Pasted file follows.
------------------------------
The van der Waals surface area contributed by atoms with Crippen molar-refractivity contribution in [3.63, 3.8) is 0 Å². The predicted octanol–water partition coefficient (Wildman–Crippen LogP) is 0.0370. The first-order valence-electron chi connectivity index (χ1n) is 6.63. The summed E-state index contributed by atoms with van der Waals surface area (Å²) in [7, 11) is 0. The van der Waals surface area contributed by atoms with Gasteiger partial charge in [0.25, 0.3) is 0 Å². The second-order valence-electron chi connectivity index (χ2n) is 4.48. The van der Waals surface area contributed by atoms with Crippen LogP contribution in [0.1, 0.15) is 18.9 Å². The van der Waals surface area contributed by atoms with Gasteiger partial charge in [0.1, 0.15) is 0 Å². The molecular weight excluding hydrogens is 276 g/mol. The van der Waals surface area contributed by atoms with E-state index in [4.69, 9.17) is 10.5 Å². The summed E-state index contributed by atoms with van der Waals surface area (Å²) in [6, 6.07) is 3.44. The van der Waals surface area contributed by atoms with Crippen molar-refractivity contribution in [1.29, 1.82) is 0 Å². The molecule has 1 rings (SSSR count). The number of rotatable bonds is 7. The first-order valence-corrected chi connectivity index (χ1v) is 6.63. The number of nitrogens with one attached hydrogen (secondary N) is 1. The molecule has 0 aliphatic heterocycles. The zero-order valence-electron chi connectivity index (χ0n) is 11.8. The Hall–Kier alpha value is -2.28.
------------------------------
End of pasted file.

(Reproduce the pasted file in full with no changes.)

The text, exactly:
The van der Waals surface area contributed by atoms with Crippen molar-refractivity contribution in [3.63, 3.8) is 0 Å². The predicted octanol–water partition coefficient (Wildman–Crippen LogP) is 0.0370. The first-order valence-electron chi connectivity index (χ1n) is 6.63. The summed E-state index contributed by atoms with van der Waals surface area (Å²) in [7, 11) is 0. The van der Waals surface area contributed by atoms with Gasteiger partial charge in [0.25, 0.3) is 0 Å². The second-order valence-electron chi connectivity index (χ2n) is 4.48. The van der Waals surface area contributed by atoms with Crippen LogP contribution in [0.1, 0.15) is 18.9 Å². The van der Waals surface area contributed by atoms with Gasteiger partial charge in [0.1, 0.15) is 0 Å². The molecular weight excluding hydrogens is 276 g/mol. The van der Waals surface area contributed by atoms with E-state index in [4.69, 9.17) is 10.5 Å². The summed E-state index contributed by atoms with van der Waals surface area (Å²) in [6, 6.07) is 3.44. The van der Waals surface area contributed by atoms with Crippen molar-refractivity contribution in [1.29, 1.82) is 0 Å². The molecule has 1 rings (SSSR count). The number of rotatable bonds is 7. The first-order valence-corrected chi connectivity index (χ1v) is 6.63. The number of nitrogens with one attached hydrogen (secondary N) is 1. The molecule has 0 aliphatic heterocycles. The zero-order valence-electron chi connectivity index (χ0n) is 11.8. The Hall–Kier alpha value is -2.28.